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Techniques of the Observer: Vision and Technology from the Camera Obscura to OpenGL

2f4faa539dc6a0ae688e58d6a329fce9?s=47 gregab
September 29, 2011

Techniques of the Observer: Vision and Technology from the Camera Obscura to OpenGL

I use the work of historian Jonathan Crary to tell a story about how visual culture changed from the renaissance to the modern era. By examining the camera obscura, zoertropes, stereographs, and film Crary explains how modern optical techniques created a new subjective visual world in which illusions were created by playing on the eccentricities of the human perception system. I'll then attempt to extend Crary's ideas to understand how our new computer-generated graphical systems imagine human vision and what they might mean for the future of our visual culture.

2f4faa539dc6a0ae688e58d6a329fce9?s=128

gregab

September 29, 2011
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Transcript

  1. None
  2. Vision and its historical construction

  3. Relation between subject and object

  4. Relation between subject and object i.e. politics

  5. “Whether perception or vision actually change is irrelevant, for they

    have no autonomous history. What changes are the plural forces and rules composing the field in which perception occurs. And what determines vision at any given historical moment is not some deep structure, economic base, or world view, but rather the functioning of a collective assemblage of disparate parts on a single social surface.” – Jonathan Crary, Techniques of the Observer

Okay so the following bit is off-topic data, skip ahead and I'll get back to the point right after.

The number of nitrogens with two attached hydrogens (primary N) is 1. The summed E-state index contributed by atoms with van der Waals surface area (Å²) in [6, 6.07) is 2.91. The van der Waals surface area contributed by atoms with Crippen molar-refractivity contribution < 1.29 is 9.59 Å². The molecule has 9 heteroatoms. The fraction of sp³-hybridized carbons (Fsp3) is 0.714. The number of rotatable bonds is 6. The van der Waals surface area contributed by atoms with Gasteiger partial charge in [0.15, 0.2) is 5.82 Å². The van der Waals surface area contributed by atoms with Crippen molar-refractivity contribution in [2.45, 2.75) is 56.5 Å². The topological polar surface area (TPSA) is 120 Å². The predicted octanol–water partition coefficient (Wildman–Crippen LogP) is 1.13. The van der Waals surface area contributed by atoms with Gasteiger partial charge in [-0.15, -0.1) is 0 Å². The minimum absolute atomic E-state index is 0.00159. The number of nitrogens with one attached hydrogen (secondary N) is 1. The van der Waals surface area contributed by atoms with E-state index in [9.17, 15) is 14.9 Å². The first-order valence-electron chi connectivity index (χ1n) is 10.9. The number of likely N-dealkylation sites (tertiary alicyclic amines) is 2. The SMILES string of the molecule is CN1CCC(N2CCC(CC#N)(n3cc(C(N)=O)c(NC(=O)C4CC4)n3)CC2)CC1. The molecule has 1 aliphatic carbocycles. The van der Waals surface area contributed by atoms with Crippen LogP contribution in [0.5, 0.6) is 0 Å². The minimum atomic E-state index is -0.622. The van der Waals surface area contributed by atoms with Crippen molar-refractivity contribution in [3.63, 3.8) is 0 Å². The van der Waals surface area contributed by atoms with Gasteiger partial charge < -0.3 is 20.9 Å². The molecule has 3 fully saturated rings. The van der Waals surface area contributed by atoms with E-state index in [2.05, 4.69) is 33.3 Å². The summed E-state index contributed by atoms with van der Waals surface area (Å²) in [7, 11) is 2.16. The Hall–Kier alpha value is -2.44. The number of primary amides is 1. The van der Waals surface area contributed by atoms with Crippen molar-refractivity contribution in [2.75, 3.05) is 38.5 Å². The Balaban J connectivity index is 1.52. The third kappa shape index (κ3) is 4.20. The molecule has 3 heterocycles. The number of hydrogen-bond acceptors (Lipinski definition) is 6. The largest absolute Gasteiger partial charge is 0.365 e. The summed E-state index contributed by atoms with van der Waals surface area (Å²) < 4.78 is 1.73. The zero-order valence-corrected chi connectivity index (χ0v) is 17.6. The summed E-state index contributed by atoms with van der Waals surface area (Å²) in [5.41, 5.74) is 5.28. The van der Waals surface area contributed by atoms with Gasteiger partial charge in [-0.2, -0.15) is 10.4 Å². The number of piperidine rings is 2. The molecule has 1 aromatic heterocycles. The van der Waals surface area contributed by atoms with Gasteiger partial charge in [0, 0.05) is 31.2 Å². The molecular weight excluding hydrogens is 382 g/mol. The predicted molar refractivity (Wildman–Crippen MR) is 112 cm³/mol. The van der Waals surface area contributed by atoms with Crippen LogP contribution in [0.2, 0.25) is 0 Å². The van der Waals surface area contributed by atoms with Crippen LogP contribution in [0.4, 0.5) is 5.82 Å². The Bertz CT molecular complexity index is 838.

6. Camera Obscura

  7. Stereograph

  8. Computer Graphics

  9. None
  10. None
  11. None
  12. 3 regimes

  13. Renaissance 3 regimes

  14. Renaissance 3 regimes Modern

  15. Renaissance 3 regimes Modern Contemporary

  16. Renaissance “geometrical optics”

  17. “hidden chamber”

  18. “objective ground of visual truth”

  19. “universal rules of geometry”

  20. None
  21. Modern “physiological optics”

  22. “eccentricities of the human sensorium”

  23. “located within the body”

  24. “mobility and exchangability”

  25. None
  26. panopticon

  27. Contemporary “symbolic optics”

  28. “a rule-based simulation of Renaissance geometry”

  29. “a mathematical description of the 3D world”

  30. “reconfigurable reality”

  31. None
  32. The Matrix!

  33. Renaissance “geometrical optics”

  34. simulated “geometrical optics”

  35. programmable w/constraints

  36. None
  37. James George and Alexander Porter Sensor Vernacular

  38. “Itʼs an aesthetic born of the grain of seeing/ computation.

    Of computer-vision, of 3d-printing; of optimised, algorithmic sensor sweeps and compression artefacts. Of LIDAR and laser-speckle. Of the gaze of another nature on ours.” – Matt Jones, Berg London Sensor Vernacular
  39. None
  40. None
  41. None